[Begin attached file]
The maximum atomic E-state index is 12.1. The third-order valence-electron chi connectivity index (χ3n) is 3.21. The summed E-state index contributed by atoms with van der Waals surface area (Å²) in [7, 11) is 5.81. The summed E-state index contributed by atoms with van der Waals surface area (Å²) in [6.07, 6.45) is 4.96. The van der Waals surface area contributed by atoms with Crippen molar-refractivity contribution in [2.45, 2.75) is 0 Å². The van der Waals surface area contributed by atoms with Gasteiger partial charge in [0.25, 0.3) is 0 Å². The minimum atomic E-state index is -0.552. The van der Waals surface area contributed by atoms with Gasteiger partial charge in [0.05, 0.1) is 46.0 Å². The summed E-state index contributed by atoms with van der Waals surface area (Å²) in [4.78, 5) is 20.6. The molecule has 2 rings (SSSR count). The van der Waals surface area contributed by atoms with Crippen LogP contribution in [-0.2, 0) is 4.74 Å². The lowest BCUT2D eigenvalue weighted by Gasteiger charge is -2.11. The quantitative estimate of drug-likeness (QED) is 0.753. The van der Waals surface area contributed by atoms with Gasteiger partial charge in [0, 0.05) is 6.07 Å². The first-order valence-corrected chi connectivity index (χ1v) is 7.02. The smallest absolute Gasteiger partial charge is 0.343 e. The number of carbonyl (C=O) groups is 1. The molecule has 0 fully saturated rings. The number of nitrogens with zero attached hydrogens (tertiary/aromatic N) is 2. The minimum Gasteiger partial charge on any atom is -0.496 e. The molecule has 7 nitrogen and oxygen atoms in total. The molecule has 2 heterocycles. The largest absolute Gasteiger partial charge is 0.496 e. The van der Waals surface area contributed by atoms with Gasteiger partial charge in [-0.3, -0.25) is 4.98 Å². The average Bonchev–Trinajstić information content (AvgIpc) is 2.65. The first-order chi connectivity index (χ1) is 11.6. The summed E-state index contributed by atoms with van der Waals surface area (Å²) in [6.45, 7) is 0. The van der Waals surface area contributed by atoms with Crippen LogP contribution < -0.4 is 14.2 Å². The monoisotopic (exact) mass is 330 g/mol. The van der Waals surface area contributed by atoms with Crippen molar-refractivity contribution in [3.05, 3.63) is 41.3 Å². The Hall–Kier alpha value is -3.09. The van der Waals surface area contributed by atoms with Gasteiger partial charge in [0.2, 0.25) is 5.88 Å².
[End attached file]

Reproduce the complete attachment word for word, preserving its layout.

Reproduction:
The maximum atomic E-state index is 12.1. The third-order valence-electron chi connectivity index (χ3n) is 3.21. The summed E-state index contributed by atoms with van der Waals surface area (Å²) in [7, 11) is 5.81. The summed E-state index contributed by atoms with van der Waals surface area (Å²) in [6.07, 6.45) is 4.96. The van der Waals surface area contributed by atoms with Crippen molar-refractivity contribution in [2.45, 2.75) is 0 Å². The van der Waals surface area contributed by atoms with Gasteiger partial charge in [0.25, 0.3) is 0 Å². The minimum atomic E-state index is -0.552. The van der Waals surface area contributed by atoms with Gasteiger partial charge in [0.05, 0.1) is 46.0 Å². The summed E-state index contributed by atoms with van der Waals surface area (Å²) in [4.78, 5) is 20.6. The molecule has 2 rings (SSSR count). The van der Waals surface area contributed by atoms with Crippen LogP contribution in [-0.2, 0) is 4.74 Å². The lowest BCUT2D eigenvalue weighted by Gasteiger charge is -2.11. The quantitative estimate of drug-likeness (QED) is 0.753. The van der Waals surface area contributed by atoms with Gasteiger partial charge in [0, 0.05) is 6.07 Å². The first-order valence-corrected chi connectivity index (χ1v) is 7.02. The smallest absolute Gasteiger partial charge is 0.343 e. The number of carbonyl (C=O) groups is 1. The molecule has 0 fully saturated rings. The number of nitrogens with zero attached hydrogens (tertiary/aromatic N) is 2. The minimum Gasteiger partial charge on any atom is -0.496 e. The molecule has 7 nitrogen and oxygen atoms in total. The molecule has 2 heterocycles. The largest absolute Gasteiger partial charge is 0.496 e. The van der Waals surface area contributed by atoms with Gasteiger partial charge in [-0.3, -0.25) is 4.98 Å². The average Bonchev–Trinajstić information content (AvgIpc) is 2.65. The first-order chi connectivity index (χ1) is 11.6. The summed E-state index contributed by atoms with van der Waals surface area (Å²) in [6.45, 7) is 0. The van der Waals surface area contributed by atoms with Crippen LogP contribution < -0.4 is 14.2 Å². The monoisotopic (exact) mass is 330 g/mol. The van der Waals surface area contributed by atoms with Crippen molar-refractivity contribution in [3.05, 3.63) is 41.3 Å². The Hall–Kier alpha value is -3.09. The van der Waals surface area contributed by atoms with Gasteiger partial charge in [0.2, 0.25) is 5.88 Å².